You’ve seen this recommendation before – from us and many other travel experts – have a copy of your travel documents, but what travel documents are we talking about and how should you carry a copy of your documents?
Before we discuss how this can more easily be accomplished, let’s discuss why having a copy of your travel documents is necessary.
Losing your shoes can be a true hassle on a trip. That loss can even cost you money to replace them, but losing your identification and travel documents is much, much worse for three reasons:
If your passport is stolen in a foreign country where the U.S. embassy is short-staffed or closed for any reason, you could be waiting a long time to get a replacement. With a copy of that document, you can speed up the process.
Next, let’s discuss which documents you should back up or copy.
Since 9/11/2008, security between countries has become tighter and tighter. Authorities at airports, train terminals, and ferry docks have become very strict about proper documentation and whether you’re visiting the U.S. or an American citizen traveling abroad, it’s vital to have those papers on order; however, these aren’t the only documents you should have a copy of on your trip.
Depending on where you are traveling, you’ll want to make 2 printed copies of the following:
You’ll leave one printed copy at home and give one copy to a friend or relative who can be contacted should you need them sent to you. The copy at home is for your next of kin. Not to be morbid, but if you die on this trip, you want them to be able to collect on your travel insurance policy and they’ll need the details to do that.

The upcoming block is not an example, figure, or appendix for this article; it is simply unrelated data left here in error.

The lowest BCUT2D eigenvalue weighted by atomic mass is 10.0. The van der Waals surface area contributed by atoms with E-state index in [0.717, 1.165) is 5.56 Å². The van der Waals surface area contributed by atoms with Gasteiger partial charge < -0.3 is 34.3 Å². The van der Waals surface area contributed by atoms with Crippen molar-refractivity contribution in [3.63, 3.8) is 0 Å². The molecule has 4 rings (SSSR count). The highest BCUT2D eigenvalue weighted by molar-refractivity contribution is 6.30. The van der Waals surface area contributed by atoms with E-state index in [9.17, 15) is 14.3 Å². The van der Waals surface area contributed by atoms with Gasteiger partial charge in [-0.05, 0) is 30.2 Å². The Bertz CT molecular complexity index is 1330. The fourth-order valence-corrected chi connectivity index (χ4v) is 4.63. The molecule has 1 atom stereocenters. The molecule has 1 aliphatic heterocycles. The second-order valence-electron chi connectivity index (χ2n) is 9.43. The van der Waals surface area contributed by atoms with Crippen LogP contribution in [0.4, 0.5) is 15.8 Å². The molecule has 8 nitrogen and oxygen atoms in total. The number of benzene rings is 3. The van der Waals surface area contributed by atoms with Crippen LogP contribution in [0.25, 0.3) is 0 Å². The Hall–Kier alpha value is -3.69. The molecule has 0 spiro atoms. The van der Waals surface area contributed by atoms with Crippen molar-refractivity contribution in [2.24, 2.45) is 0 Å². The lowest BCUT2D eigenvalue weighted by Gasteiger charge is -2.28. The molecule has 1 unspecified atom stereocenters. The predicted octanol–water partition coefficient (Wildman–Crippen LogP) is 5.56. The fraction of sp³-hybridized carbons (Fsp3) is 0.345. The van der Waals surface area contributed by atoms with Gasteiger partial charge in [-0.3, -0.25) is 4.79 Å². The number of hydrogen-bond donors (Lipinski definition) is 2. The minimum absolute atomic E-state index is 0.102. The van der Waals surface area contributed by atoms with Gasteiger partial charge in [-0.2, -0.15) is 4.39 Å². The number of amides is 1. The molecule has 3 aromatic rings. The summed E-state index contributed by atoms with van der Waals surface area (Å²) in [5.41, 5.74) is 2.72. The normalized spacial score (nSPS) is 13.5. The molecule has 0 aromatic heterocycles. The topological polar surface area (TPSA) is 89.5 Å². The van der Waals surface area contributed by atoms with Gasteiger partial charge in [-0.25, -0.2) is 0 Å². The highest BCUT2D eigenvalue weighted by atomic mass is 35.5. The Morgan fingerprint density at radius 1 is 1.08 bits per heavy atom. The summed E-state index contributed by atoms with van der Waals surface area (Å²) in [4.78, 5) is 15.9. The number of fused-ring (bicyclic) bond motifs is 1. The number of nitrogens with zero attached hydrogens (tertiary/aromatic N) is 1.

The other copy is in case you can’t access your electronic copies for some reason, and we’ll talk about that next.
Let’s be honest, not much is done on actual paper these days. You can even apply for a loan with an electronic signature, so the idea of traveling with printed copies is old-school.
Hint: if you do choose the paper route, put one set in a zippered plastic bag (to protect it from moisture) and slide it in your suitcase. Put a second one in your carry-on (zipper bag here is optional).
The new-school way to have a copy of your documents is to scan them and store them electronically.
The idea here is to have electronic copies of your travel documents to save space and aggravation, but remember, these are critical documents and if stolen, they could cause you a lot of harm with identity thieves, so guard them closely. Secure the online documents, and even those you send to your friend, with a password. Be sure your portable devices and laptops are secured with a password as well.
If you can’t get to a computer with a printer or one with Internet access, you can call your friend and have them send the copies by email, fax, or courier to the nearest embassy or to another trusted contact.
Should your passport be lost or stolen while traveling abroad, these are the steps you’ll follow to get a replacement:
Time-limited passports may be issued in cases where an applicant has, by mistake, packed their passport in luggage that is sent forward to another location, or when they’ve left it at home or in another country, and has to travel immediately. If a traveler is robbed multiple times in a short timespan, they may also receive a limited passport while the authorities investigate the situation.
Some travel insurance plans include coverage for:
Damian Tysdal is the founder of CoverTrip, and is a licensed agent for travel insurance (MA 1883287). He believes travel insurance should be easier to understand, and started the first travel insurance blog in 2006.